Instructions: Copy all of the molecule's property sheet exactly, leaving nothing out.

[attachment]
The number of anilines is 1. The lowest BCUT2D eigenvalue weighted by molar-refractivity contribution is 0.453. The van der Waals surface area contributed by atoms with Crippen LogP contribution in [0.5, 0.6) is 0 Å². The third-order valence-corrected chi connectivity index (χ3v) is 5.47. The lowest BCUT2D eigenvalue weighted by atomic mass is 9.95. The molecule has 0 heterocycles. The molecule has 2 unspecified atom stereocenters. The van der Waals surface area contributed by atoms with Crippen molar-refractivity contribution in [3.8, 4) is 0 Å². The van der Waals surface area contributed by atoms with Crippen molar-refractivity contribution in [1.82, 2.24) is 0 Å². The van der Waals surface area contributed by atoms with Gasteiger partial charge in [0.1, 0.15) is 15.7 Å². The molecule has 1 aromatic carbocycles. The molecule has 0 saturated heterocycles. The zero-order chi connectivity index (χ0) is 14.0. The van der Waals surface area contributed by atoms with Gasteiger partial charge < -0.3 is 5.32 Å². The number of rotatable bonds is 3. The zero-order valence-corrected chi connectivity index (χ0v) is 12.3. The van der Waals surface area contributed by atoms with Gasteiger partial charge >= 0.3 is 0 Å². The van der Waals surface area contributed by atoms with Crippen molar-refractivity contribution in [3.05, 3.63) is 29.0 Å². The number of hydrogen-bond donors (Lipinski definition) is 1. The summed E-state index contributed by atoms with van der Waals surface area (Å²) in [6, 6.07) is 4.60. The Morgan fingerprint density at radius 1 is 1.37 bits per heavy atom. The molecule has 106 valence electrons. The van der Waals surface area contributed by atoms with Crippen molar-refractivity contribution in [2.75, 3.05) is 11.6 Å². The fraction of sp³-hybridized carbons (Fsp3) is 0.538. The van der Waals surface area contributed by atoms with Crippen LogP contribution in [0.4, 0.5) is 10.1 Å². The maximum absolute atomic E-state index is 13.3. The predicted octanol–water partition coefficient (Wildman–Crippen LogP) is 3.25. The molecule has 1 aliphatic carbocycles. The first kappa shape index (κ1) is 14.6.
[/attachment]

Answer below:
The number of anilines is 1. The lowest BCUT2D eigenvalue weighted by molar-refractivity contribution is 0.453. The van der Waals surface area contributed by atoms with Crippen LogP contribution in [0.5, 0.6) is 0 Å². The third-order valence-corrected chi connectivity index (χ3v) is 5.47. The lowest BCUT2D eigenvalue weighted by atomic mass is 9.95. The molecule has 0 heterocycles. The molecule has 2 unspecified atom stereocenters. The van der Waals surface area contributed by atoms with Crippen molar-refractivity contribution in [3.8, 4) is 0 Å². The van der Waals surface area contributed by atoms with Crippen molar-refractivity contribution in [1.82, 2.24) is 0 Å². The van der Waals surface area contributed by atoms with Gasteiger partial charge in [0.1, 0.15) is 15.7 Å². The molecule has 1 aromatic carbocycles. The molecule has 0 saturated heterocycles. The zero-order chi connectivity index (χ0) is 14.0. The van der Waals surface area contributed by atoms with Gasteiger partial charge < -0.3 is 5.32 Å². The number of rotatable bonds is 3. The zero-order valence-corrected chi connectivity index (χ0v) is 12.3. The van der Waals surface area contributed by atoms with Gasteiger partial charge >= 0.3 is 0 Å². The van der Waals surface area contributed by atoms with Crippen molar-refractivity contribution in [3.05, 3.63) is 29.0 Å². The number of hydrogen-bond donors (Lipinski definition) is 1. The summed E-state index contributed by atoms with van der Waals surface area (Å²) in [6, 6.07) is 4.60. The Morgan fingerprint density at radius 1 is 1.37 bits per heavy atom. The molecule has 106 valence electrons. The van der Waals surface area contributed by atoms with Crippen molar-refractivity contribution in [2.75, 3.05) is 11.6 Å². The fraction of sp³-hybridized carbons (Fsp3) is 0.538. The van der Waals surface area contributed by atoms with Crippen LogP contribution in [0.4, 0.5) is 10.1 Å². The maximum absolute atomic E-state index is 13.3. The predicted octanol–water partition coefficient (Wildman–Crippen LogP) is 3.25. The molecule has 1 aliphatic carbocycles. The first kappa shape index (κ1) is 14.6.